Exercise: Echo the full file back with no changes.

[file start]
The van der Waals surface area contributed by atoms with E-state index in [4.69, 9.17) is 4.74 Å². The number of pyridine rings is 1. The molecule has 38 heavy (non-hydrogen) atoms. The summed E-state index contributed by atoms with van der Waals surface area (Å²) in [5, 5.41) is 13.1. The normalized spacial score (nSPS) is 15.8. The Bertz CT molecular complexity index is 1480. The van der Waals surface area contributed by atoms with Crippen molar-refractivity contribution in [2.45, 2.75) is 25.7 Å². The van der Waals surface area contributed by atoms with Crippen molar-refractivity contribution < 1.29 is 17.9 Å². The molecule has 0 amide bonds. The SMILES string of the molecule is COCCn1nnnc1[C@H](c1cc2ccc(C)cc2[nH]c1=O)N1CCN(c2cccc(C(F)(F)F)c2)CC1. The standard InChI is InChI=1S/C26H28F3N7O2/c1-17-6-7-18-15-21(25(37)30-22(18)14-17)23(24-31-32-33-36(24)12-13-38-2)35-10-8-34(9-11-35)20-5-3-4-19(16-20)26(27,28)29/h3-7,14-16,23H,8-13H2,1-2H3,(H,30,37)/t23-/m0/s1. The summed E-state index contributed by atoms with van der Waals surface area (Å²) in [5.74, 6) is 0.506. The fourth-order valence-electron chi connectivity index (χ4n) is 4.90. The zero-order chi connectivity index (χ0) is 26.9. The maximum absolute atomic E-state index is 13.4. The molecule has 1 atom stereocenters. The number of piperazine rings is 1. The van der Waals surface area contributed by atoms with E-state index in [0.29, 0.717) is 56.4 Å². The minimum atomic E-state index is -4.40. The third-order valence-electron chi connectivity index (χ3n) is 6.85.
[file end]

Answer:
The van der Waals surface area contributed by atoms with E-state index in [4.69, 9.17) is 4.74 Å². The number of pyridine rings is 1. The molecule has 38 heavy (non-hydrogen) atoms. The summed E-state index contributed by atoms with van der Waals surface area (Å²) in [5, 5.41) is 13.1. The normalized spacial score (nSPS) is 15.8. The Bertz CT molecular complexity index is 1480. The van der Waals surface area contributed by atoms with Crippen molar-refractivity contribution in [2.45, 2.75) is 25.7 Å². The van der Waals surface area contributed by atoms with Crippen molar-refractivity contribution < 1.29 is 17.9 Å². The molecule has 0 amide bonds. The SMILES string of the molecule is COCCn1nnnc1[C@H](c1cc2ccc(C)cc2[nH]c1=O)N1CCN(c2cccc(C(F)(F)F)c2)CC1. The standard InChI is InChI=1S/C26H28F3N7O2/c1-17-6-7-18-15-21(25(37)30-22(18)14-17)23(24-31-32-33-36(24)12-13-38-2)35-10-8-34(9-11-35)20-5-3-4-19(16-20)26(27,28)29/h3-7,14-16,23H,8-13H2,1-2H3,(H,30,37)/t23-/m0/s1. The summed E-state index contributed by atoms with van der Waals surface area (Å²) in [5.74, 6) is 0.506. The fourth-order valence-electron chi connectivity index (χ4n) is 4.90. The zero-order chi connectivity index (χ0) is 26.9. The maximum absolute atomic E-state index is 13.4. The molecule has 1 atom stereocenters. The number of piperazine rings is 1. The van der Waals surface area contributed by atoms with E-state index in [0.29, 0.717) is 56.4 Å². The minimum atomic E-state index is -4.40. The third-order valence-electron chi connectivity index (χ3n) is 6.85.